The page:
I’m a native person, so I find the nicknames Redskins and Indians to be racist and demeaning.

    Chiefs on the other hand, I find acceptable. It’s on par with Vikings or Cowboys as a part of a race, not encompassing an entire race.

    I’m also cool with Blackhawks, Warriors, and Braves.

    I mean think about, if teams were named Whiteys or Blackskins, wouldn’t there also be an uproar?

    That’s something that I’ve discussed before. Names like “Chiefs” and “Braves” may be stereotypical, but “Redskins” is far worse because it’s a slur.

    As a Blackhawks fan, I will never give up our name or logo, which makes me somewhat hypocritical on this matter, but I do believe that the Redskins need to change their name.

    Great work by Caleb! Over the last couple of weeks particularly, there have been a lot of articles written posing questions and/or chastising the use of Native imagery. Some of the pieces I found to have flaws (i.e. two professionals writers saying that Robert Griffin III was the “only” one that could get Dan Snyder to change the team name. A point refuted by a blog post linked here yesterday) even if I agreed with the general message of it. Caleb’s writing today, I thought, was just as good as some of the more high profile articles and easily just as thought provoking.

    As such, it does bring up a question that pops up in my head every now and then. If colleges and high schools (with their more limited funds) can work with native tribes in this country to put forth names and images that are more respectful (and accurate I would presume), why don’t more pro teams (beyond the Chicago Blackhawks as one poster pointed out yesterday) do the same? Granted, I know that ownership wants to hold on to as much profit as they can, but shouldn’t it be easy for them to see this from another perspective? Even from the most cynical view, it could be seen as a PR move to consult with a local tribe(s) to make sure that their Native American portrayals are more agreeable as well as perhaps supporting sports leagues in the Native American community. Pro teams do a lot of work in their communities, so this would merely add to their volunteerism. And for the money bleeders within the organizations, I’m sure they could find a way of getting a tax write-off for fixing up fields, supplying kids new uniforms, etc. in the Native American community. Also, we often talk here of teams rebranding themselves. Couldn’t it get through the collective thick skulls to involve the local Native American community for their insight in images and team names when a team decides to crank out new jerseys and other merchandise? I feel like some of the pro teams in question are o.k. with making money off of the production of new merchandise but don’t care for the input of the very people they are depicting when making that new merch. Why does that have to be mutually exclusive?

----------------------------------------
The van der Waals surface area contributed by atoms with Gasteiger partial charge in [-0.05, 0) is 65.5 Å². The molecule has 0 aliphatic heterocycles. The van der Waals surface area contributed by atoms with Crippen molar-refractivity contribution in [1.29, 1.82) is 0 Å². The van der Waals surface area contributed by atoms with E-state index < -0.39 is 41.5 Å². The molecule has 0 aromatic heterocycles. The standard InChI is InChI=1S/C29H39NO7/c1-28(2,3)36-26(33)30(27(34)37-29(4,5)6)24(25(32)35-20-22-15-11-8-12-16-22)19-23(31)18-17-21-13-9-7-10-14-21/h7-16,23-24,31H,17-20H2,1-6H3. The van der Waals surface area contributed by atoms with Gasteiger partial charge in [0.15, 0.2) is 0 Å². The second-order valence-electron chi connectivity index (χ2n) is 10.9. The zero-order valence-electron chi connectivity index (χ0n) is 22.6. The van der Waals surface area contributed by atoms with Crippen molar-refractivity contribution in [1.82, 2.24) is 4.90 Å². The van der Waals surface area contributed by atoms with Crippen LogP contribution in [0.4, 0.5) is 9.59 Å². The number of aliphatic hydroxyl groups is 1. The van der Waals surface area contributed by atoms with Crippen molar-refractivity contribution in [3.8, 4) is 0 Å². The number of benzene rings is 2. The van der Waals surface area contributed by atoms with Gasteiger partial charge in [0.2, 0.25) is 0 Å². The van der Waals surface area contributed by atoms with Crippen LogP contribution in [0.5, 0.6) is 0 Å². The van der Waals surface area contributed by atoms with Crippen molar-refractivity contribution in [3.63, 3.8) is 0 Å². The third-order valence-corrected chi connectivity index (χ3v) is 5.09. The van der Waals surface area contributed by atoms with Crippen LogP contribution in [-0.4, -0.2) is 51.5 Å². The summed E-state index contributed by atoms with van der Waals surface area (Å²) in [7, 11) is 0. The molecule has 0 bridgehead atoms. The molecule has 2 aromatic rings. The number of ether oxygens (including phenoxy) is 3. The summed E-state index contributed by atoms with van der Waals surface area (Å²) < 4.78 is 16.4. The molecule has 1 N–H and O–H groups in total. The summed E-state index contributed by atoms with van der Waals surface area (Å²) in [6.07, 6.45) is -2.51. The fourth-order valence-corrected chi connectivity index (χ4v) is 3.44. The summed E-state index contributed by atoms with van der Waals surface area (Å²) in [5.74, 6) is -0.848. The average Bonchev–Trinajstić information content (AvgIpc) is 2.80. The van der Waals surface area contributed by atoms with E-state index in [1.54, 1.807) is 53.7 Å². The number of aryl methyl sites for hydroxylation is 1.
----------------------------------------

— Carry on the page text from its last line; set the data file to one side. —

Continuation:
Well said James!

    I just commented above (to ChrisH) with some thoughts which are also apropos in response to your well-reasoned post.

    Rather than (as a microcosm of society at large) devolving into “us” vs. “them” type rigidity, I’m sure we (as Uni Watchers) could likely come to some form of agreement (a/k/a compromise, a word which is now apparently a synonym for “weakness” or “a repudiation of core beliefs”) via constructive dialog, then we’d be well on the way towards addressing an issue which is clearly coming to a head. Strong views (on both sides) don’t necessarily have to be the “only” views (or choices).

    Dialog is healthy. I’m glad we’re engaging in it.

    In the mockumentary “C.S.A.: The Confederate States of America”, which is a parody of Ken Burns’ Civil War documentary and depicts a word where the South won the civil war and annexed the North and slavery continued into the 21st century, they mention the (all-white) Confederate equivalent of the NFL, and the first championship game (the equivalent of the Super Bowl). It features two teams called the Washington In’juns and the New York Niggers.

    Keep in mind that the film is not intended to be a serious analysis of what would happen if the South won the Civil War – rather, it is designed as a commentary on racism in the USA today. There are parallels between several concepts mentioned in the film and real-world counterparts, including many “commercials” interrupting the documentary for racist products that actually existed at one point in real life, as well as for television shows with African-American characters depicted in stereotypical ways.

    The New York Niggers football team is another example. “Niggers” is as offensive to African-Americans as “Redskins” is to Native Americans. “In’juns” is somewhat offensive in today’s age as well, but it used to be a normal way of saying “Indians”, and it is implied elsewhere in the film that after the South won the Civil War, this language remained – so “In’juns” in their fictitious world is no more offensive than “Indians” in our world.

    On the other hand, we obviously see a team name like New York Niggers as offensive. The point of this name use was to draw parallels to the Washington Redskins nickname, particularly given that none of the players on the Niggers (or in the whole Confederate Football League for that matter) was any race except white, similar to how very few, if any, Native Americans play in the NFL.